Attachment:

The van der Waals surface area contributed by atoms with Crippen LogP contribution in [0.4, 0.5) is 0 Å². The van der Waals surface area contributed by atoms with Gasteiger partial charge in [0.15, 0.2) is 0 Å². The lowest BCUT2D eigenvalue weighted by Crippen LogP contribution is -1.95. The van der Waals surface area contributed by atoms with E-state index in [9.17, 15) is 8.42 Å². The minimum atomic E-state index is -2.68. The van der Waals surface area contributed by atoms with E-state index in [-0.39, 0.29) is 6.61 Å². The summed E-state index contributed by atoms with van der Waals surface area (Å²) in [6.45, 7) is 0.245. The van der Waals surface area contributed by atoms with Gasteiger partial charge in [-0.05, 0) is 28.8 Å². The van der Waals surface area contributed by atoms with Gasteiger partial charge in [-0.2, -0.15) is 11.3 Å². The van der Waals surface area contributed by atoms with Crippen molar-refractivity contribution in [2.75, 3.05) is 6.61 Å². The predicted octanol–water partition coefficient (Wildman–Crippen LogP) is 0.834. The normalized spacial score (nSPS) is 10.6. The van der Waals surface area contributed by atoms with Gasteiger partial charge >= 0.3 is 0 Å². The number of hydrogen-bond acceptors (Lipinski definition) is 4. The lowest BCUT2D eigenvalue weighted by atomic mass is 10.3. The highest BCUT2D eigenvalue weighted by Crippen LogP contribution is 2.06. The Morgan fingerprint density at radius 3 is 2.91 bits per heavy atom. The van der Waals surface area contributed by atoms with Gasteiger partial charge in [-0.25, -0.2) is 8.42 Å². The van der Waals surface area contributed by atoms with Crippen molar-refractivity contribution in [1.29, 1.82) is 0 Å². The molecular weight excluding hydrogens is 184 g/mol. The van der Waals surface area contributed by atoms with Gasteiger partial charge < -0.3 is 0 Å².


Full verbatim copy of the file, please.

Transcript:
The van der Waals surface area contributed by atoms with Crippen LogP contribution in [0.4, 0.5) is 0 Å². The van der Waals surface area contributed by atoms with Gasteiger partial charge in [0.15, 0.2) is 0 Å². The lowest BCUT2D eigenvalue weighted by Crippen LogP contribution is -1.95. The van der Waals surface area contributed by atoms with E-state index in [9.17, 15) is 8.42 Å². The minimum atomic E-state index is -2.68. The van der Waals surface area contributed by atoms with E-state index in [-0.39, 0.29) is 6.61 Å². The summed E-state index contributed by atoms with van der Waals surface area (Å²) in [6.45, 7) is 0.245. The van der Waals surface area contributed by atoms with Gasteiger partial charge in [-0.05, 0) is 28.8 Å². The van der Waals surface area contributed by atoms with Gasteiger partial charge in [-0.2, -0.15) is 11.3 Å². The van der Waals surface area contributed by atoms with Crippen molar-refractivity contribution in [2.75, 3.05) is 6.61 Å². The predicted octanol–water partition coefficient (Wildman–Crippen LogP) is 0.834. The normalized spacial score (nSPS) is 10.6. The van der Waals surface area contributed by atoms with Gasteiger partial charge >= 0.3 is 0 Å². The number of hydrogen-bond acceptors (Lipinski definition) is 4. The lowest BCUT2D eigenvalue weighted by atomic mass is 10.3. The highest BCUT2D eigenvalue weighted by Crippen LogP contribution is 2.06. The Morgan fingerprint density at radius 3 is 2.91 bits per heavy atom. The van der Waals surface area contributed by atoms with Gasteiger partial charge in [-0.25, -0.2) is 8.42 Å². The van der Waals surface area contributed by atoms with Crippen molar-refractivity contribution in [1.29, 1.82) is 0 Å². The molecular weight excluding hydrogens is 184 g/mol. The van der Waals surface area contributed by atoms with Gasteiger partial charge < -0.3 is 0 Å².